“Look, I am holding a ten-dollar bill in my hand. I propose to walk around the Biltmore Hotel, a total of four blocks and try to give it away… My guess is that everyone will back off, look confused, insulted, or fearful, and want to get away from this nut fast.”… I found myself back at the front entrance of the Biltmore Hotel, still holding my ten-dollar bill. My four companions had, then, a clearer understanding of the concept that people react strictly on the basis of their own experience.

– Saul Alinsky, Rules for Radicals[1]

How can this be? Everyone wants to make a few bucks, yet, as Saul Alinsky illustrates, almost no one would accept money offered by a stranger on the street. The key to this apparent contradiction lies in the context of the offer for assistance: Nothing within our experience suggests that someone would give away money for nothing, so we reject the gift, thinking it’s probably a scam.

In Parshat Vaera, the Children of Israel find themselves presented with an offer that, similarly, contradicts their lived experience. Moshe comes to the people charged by God to deliver God’s promise to “redeem you with an outstretched arm.”[2] The text tells us that the people would not listen to Moshe “because of shortness of breath and hard work.”[3] Their experience is limited to the oppression of slavery. Blinded thus, the people cannot imagine that the possibility of redemption could be real, or even begin to identify with the promise of a different life.

According to Alinsky’s theory, Moshe has made the most fundamental mistake for a community organizer: he has failed to present his vision for change in terms to which the people can relate. Earlier in Rules for Radicals Alinsky writes: “An organizer can communicate only within the areas of experience of his audience; otherwise there is no communication.”[4] In order to lead the people out of Egypt, Moshe has to bridge the gap between God’s implausible promise and the people’s lived experience.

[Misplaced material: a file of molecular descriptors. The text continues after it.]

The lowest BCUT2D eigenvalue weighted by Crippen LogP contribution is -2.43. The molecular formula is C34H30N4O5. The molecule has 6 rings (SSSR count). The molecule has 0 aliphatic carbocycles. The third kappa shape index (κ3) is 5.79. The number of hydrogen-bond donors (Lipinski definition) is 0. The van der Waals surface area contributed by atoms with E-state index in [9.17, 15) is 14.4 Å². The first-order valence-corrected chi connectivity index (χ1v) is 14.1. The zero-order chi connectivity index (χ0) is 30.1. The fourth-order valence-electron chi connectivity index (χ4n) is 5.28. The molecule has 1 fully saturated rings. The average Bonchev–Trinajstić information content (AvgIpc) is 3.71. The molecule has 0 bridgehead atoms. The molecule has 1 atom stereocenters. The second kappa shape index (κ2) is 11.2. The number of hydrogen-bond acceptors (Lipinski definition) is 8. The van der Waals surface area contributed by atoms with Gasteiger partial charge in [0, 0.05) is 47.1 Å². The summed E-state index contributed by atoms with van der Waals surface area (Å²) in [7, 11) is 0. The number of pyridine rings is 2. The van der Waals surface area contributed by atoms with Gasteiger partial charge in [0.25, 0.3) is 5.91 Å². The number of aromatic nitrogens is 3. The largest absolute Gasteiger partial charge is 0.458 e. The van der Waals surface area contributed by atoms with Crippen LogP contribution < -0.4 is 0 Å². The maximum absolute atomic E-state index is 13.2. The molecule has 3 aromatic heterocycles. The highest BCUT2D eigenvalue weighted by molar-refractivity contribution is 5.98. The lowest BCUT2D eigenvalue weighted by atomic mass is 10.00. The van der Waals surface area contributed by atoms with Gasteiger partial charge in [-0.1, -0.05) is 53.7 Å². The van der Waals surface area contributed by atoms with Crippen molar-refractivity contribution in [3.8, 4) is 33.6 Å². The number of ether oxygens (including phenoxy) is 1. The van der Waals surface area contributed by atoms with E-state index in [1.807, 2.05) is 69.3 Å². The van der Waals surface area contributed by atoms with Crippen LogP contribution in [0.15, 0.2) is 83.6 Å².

The ensuing story of the plagues provides the necessary bridge. By making God’s presence felt in their daily lives through direct action,[5] God provides the people with a new context for hearing the promise of redemption. After the completion of the plagues, Moshe is able to engage the people successfully. In Parshat Bo, he commands them to slaughter the Pesach-offering to avoid the fate of the Egyptian first-born sons. This time, equipped with the experience of God’s remarkable acts on their behalf, “The Children of Israel went and did as God commanded Moshe and Aaron.”[6] Now that the message of redemption falls within the context of the Israelites’ experience, the people are willing not only to listen to Moshe’s message, but to take on the responsibility of actively bringing it about.

The transition of the Israelites from expressing pessimism and disbelief to becoming active partners in God’s plan for redemption is instructive for those of us who seek to encourage our own local communities to pursue greater justice in the world. Convincing our communities to adopt a social justice agenda is a gradual process, and can only proceed at the rate that people are prepared to move. Often, people resist addressing issues of social justice because the problems of the world feel remote and complex. They may not have personally experienced success in overcoming challenges and effecting change, and might feel like the problems are too large to be overcome.

Like the Israelites, who needed the plagues to convince them that another reality was possible, many of us need proof of successful change in the world to enable us to see that we can play a role in addressing the seemingly insurmountable problems in developing countries. We can provide this proof—to ourselves and to others—by reading and sharing news about successful advocacy campaigns that result in more just policies; by learning and talking about community-based organizations all over the world that are fighting poverty, hunger and disease; by volunteering and encouraging others to volunteer with these organizations, so as to experience solutions being implemented successfully on the ground. By expanding our lived experiences in these ways, we can introduce into our lived experience the conviction that change is possible. These experiences validate our claims that justice can be achieved, and inspire us to work to achieve it.

[1] Alinsky, Saul D. Rules for Radicals: A Pragmatic Primer for Realistic Radicals. New York: Vintage Books, 1971. pp. 86-87.

[2] Exodus 6:6.

[3] Exodus 6:9.

[4] Alinsky, pp. 78-79.

[5] Exodus 7-12.

[6] Exodus 12:28.